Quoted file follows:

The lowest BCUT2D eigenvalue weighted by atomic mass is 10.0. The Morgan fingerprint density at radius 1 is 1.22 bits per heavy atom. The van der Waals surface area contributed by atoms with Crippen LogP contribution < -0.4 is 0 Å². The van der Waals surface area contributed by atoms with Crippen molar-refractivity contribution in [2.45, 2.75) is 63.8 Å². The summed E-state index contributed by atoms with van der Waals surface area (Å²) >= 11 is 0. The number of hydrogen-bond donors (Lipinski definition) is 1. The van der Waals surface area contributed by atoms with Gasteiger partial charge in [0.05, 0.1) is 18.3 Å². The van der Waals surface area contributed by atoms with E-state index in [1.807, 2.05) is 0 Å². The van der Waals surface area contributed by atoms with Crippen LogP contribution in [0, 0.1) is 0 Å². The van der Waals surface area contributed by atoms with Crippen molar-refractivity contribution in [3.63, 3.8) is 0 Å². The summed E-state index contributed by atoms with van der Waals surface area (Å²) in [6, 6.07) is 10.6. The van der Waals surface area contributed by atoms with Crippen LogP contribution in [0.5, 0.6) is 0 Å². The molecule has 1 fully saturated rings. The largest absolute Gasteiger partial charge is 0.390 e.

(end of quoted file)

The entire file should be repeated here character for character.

The lowest BCUT2D eigenvalue weighted by atomic mass is 10.0. The Morgan fingerprint density at radius 1 is 1.22 bits per heavy atom. The van der Waals surface area contributed by atoms with Crippen LogP contribution < -0.4 is 0 Å². The van der Waals surface area contributed by atoms with Crippen molar-refractivity contribution in [2.45, 2.75) is 63.8 Å². The summed E-state index contributed by atoms with van der Waals surface area (Å²) >= 11 is 0. The number of hydrogen-bond donors (Lipinski definition) is 1. The van der Waals surface area contributed by atoms with Gasteiger partial charge in [0.05, 0.1) is 18.3 Å². The van der Waals surface area contributed by atoms with E-state index in [1.807, 2.05) is 0 Å². The van der Waals surface area contributed by atoms with Crippen LogP contribution in [0, 0.1) is 0 Å². The van der Waals surface area contributed by atoms with Crippen molar-refractivity contribution in [3.63, 3.8) is 0 Å². The summed E-state index contributed by atoms with van der Waals surface area (Å²) in [6, 6.07) is 10.6. The van der Waals surface area contributed by atoms with Crippen LogP contribution in [0.5, 0.6) is 0 Å². The molecule has 1 fully saturated rings. The largest absolute Gasteiger partial charge is 0.390 e.